Opinion and Forefront

MURPHY: The problem isn't the field, but irrelevant academicians

May 4, 2013

MurphyQuestion: Political scientists are debating the relevance of the discipline. Some criticize the field as having grown too esoteric and unfocused on real-world issues, while others suggest that it envies “hard” sciences for those disciplines’ stronger ability to offer predictions. Was political science ever relevant, and if so, has it lost its way?

Answer:
Political science has evolved greatly over the decades. Like most academic disciplines, political science gained wide acceptance more than 100 years ago, when like-minded academicians formed an association to “legitimize” their interests and their way of supporting themselves. Every profession needs an association, and political scientists had the American Political Science Association.

Associations do what associations do. They collect dues, primarily. They look out for the collective self-interests of their members. They promote their profession. They publish journals. They provide an outlet for members to make money consulting. And they engage in a lot of navel gazing.

I say navel gazing, because the current debate among political scientists about their relevance is just that.

The question is not whether political science was ever, or is now, relevant. Any questions worth asking, thus answering, are a legitimate, relevant pursuit.

The relevant question is why some political scientists are relevant while others are not.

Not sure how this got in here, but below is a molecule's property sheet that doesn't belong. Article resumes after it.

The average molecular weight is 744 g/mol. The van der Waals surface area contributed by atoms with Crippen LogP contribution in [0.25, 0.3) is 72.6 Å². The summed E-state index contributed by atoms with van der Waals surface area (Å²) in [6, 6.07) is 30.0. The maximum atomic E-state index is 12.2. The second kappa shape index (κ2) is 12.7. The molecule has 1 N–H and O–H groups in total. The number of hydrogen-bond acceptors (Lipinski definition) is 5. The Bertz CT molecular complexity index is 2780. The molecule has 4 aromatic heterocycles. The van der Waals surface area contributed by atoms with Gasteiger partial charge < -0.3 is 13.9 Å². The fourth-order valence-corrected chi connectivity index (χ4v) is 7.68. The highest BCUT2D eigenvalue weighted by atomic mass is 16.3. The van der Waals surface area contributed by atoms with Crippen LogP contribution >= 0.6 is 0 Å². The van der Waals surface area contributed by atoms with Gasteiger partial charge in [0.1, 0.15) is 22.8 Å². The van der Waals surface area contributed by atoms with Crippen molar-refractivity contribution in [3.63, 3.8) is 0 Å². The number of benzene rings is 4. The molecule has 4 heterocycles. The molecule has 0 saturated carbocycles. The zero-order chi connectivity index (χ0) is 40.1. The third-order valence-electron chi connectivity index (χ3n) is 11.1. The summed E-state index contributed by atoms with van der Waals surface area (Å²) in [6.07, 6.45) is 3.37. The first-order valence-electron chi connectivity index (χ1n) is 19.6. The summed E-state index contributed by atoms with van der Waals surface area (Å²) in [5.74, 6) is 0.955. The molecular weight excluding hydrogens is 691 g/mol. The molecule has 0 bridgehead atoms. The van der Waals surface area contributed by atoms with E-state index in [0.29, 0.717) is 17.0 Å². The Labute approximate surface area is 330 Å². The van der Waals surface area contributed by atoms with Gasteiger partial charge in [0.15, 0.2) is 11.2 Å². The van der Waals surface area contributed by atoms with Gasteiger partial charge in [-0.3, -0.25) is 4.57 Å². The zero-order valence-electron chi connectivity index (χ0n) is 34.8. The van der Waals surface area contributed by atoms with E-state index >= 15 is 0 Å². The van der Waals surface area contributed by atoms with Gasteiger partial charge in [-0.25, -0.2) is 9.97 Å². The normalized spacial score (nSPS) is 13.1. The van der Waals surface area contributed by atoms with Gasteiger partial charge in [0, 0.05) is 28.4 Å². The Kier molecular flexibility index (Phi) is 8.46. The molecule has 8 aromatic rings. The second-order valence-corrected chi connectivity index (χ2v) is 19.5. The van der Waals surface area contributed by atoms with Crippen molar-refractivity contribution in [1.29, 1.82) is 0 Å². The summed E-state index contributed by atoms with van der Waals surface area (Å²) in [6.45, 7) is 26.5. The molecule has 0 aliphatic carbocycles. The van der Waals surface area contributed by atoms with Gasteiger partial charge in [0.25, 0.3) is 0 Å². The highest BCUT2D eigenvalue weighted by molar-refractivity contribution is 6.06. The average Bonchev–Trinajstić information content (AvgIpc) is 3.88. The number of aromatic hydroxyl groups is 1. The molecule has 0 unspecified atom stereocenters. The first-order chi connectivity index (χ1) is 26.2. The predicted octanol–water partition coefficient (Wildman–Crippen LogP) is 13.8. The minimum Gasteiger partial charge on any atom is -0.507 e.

As a student of politics and history myself, I have read endless papers. If they are well-written; cover a topic I find relevant; and are grounded in some personal, practical experience in politics, I generally inhale them and reflect upon them.

The problem is, too many political scientists are themselves irrelevant, because they are not writing about topics that affect current debate or they do not know how to communicate their ideas beyond the insular journals published by their associations. Essentially, they write for themselves and their colleagues.

There are striking exceptions. One is Larry Sabato of the University of Virginia. Sabato is no slouch. He is a Rhodes Scholar who has adapted his studies, and more important, the communication of his conclusions, to the modern world of communications.

In addition to writing many books on politics (his newest, “The Kennedy Half Century,” will be released in October), Sabato has embraced the multimedia age. He publishes his weekly “Crystal Ball” newsletter, frequently blogs and tweets, is a pervasive presence on public affairs programs and the speaking circuit, and has an uncanny ability to predict trends and actual results in election years.

Sabato doesn’t just study politics. He markets his conclusions, and himself.

Political scientists can learn a lot from Sabato, even if they never master the Twitter phenomenon. To be relevant, they must:

• Write about relevant topics.

• Write with clarity, designed to engage a broad public.

• Have some experience in the nitty-gritty of the political world.

Political science will always be relevant, because it is the study of the interplay of self-interest on human behavior within a defined process. There is nothing more fascinating.

When asked in 1946 why science can harness the atom but cannot devise the political means by which we can prevent it from destroying us, Albert Einstein replied, “ … because politics is more difficult than physics.”

That is quite a statement from one of the smartest persons in history.•

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Murphy, a former member of the Indiana House and former Marion County Republican Party chairman, is senior vice president of Hirons and Co. Send comments on this column to ibjedit@ibj.com.

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